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Old-Fashioned Sweat And High Technology Combine To Help Teens Get Physically Fit

National School Fitness Foundation, IBM And Stayhealthy Inc. Want Kids -- And Maybe Mom And Dad -- To Learn To Love Exercise

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SALT LAKE CITY, UT - 06 Dec 2001: The National School Fitness Foundation (NSFF), IBM and Stayhealthy Inc. are combining old-fashioned sweat and the latest in computerized technology to fight what the Centers for Disease Control says is "an epidemic of obesity among today's youth."

The effort comes none too soon as the average American is expected to gain another five pounds from end-of-the-year feasting in what is called the "Holiday Season of Overeating."

The weapon of choice to help teens get physically fit is a vigorous exercise program using new equipment donated by NSFF to high schools in participating school districts. IBM, which is the systems integrator for the project, has designed a computerized kiosk each teen will use that includes Stayhealthy health monitoring devices and software programs to measure progress.

At the NSFF/IBM kiosk each student places both palms on a Stayhealthy device where a tiny electric current and bio-impedence technology is used to determine each student's percent of body fat and ratio of lean muscle, along with height, weight, hydration level and other measurements.

Plans call for the kiosks to be Web-enabled and be able to recognize individual students and create a customize exercise programs according to that person's fitness level. The kiosks will compile group statistics to give a more accurate picture about the school's student population as a whole and help healthcare professionals get a better nationwide understanding whether American teens are winning or losing the fitness battle.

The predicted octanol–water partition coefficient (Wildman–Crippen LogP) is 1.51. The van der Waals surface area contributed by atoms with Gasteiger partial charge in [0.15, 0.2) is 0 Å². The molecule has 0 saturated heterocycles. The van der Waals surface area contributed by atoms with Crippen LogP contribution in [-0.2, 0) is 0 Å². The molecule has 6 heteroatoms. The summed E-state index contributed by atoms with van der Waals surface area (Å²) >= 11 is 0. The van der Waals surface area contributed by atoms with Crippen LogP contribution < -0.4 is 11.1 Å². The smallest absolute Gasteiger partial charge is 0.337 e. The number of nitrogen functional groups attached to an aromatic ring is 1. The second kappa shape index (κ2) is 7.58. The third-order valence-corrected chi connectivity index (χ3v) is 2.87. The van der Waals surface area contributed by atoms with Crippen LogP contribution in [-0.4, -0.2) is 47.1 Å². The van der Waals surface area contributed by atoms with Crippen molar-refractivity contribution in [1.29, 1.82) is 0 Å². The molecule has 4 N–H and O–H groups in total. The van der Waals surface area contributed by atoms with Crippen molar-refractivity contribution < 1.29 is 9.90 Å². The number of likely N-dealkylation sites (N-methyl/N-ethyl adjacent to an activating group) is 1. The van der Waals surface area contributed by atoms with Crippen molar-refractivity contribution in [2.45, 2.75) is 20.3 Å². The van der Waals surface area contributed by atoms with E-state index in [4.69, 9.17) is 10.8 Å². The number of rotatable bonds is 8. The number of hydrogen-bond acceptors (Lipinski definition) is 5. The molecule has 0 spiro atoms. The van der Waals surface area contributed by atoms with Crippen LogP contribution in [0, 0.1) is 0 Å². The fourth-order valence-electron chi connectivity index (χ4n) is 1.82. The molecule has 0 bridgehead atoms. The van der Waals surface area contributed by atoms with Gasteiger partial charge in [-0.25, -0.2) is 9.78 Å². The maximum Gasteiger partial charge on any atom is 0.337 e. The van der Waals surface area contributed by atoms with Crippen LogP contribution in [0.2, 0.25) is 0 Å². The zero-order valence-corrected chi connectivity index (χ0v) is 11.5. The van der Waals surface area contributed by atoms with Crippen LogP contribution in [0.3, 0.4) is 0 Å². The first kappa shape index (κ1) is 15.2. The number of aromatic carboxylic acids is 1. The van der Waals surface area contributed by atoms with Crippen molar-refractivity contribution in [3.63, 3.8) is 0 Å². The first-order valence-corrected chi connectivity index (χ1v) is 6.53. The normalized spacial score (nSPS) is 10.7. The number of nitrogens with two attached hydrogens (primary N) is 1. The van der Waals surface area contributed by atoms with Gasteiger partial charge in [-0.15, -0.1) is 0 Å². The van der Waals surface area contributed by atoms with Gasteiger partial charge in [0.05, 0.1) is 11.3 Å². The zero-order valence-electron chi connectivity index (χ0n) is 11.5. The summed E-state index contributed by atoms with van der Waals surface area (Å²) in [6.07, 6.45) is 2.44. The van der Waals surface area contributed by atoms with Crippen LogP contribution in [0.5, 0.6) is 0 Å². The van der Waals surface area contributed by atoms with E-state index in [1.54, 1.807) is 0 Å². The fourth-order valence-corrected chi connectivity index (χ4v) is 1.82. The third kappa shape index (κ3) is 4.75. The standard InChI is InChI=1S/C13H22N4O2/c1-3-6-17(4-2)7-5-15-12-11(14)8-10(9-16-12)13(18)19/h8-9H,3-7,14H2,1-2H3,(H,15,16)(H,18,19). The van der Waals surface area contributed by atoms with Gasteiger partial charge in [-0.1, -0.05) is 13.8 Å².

Once installed, many of the K-12 districts are expected to have the fitness centers open after school or on weekends so mom and dad and other community residents can use the equipment.

NSFF says that if students can see they are making some progress -- no matter how small -- that will act as positive feedback and reinforcement to keep going in the never-ending effort to get and stay physically fit.

Cameron Lewis, president of the public, not-for-profit NSFF, said the goal of his organization is to place fitness centers -- complete with the highest quality exercise equipment and computerized assessment kiosks -- in school districts across the US at no cost to the district. "The secret is to keep the kids motivated so they learn to enjoy and keep doing the exercises," he said. NSFF funding is from government and private organizations.

NSFF says its program is important, because many of the nation's 16,000 K-12 public school districts have little or no exercise equipment and have minimal physical education requirements for graduation.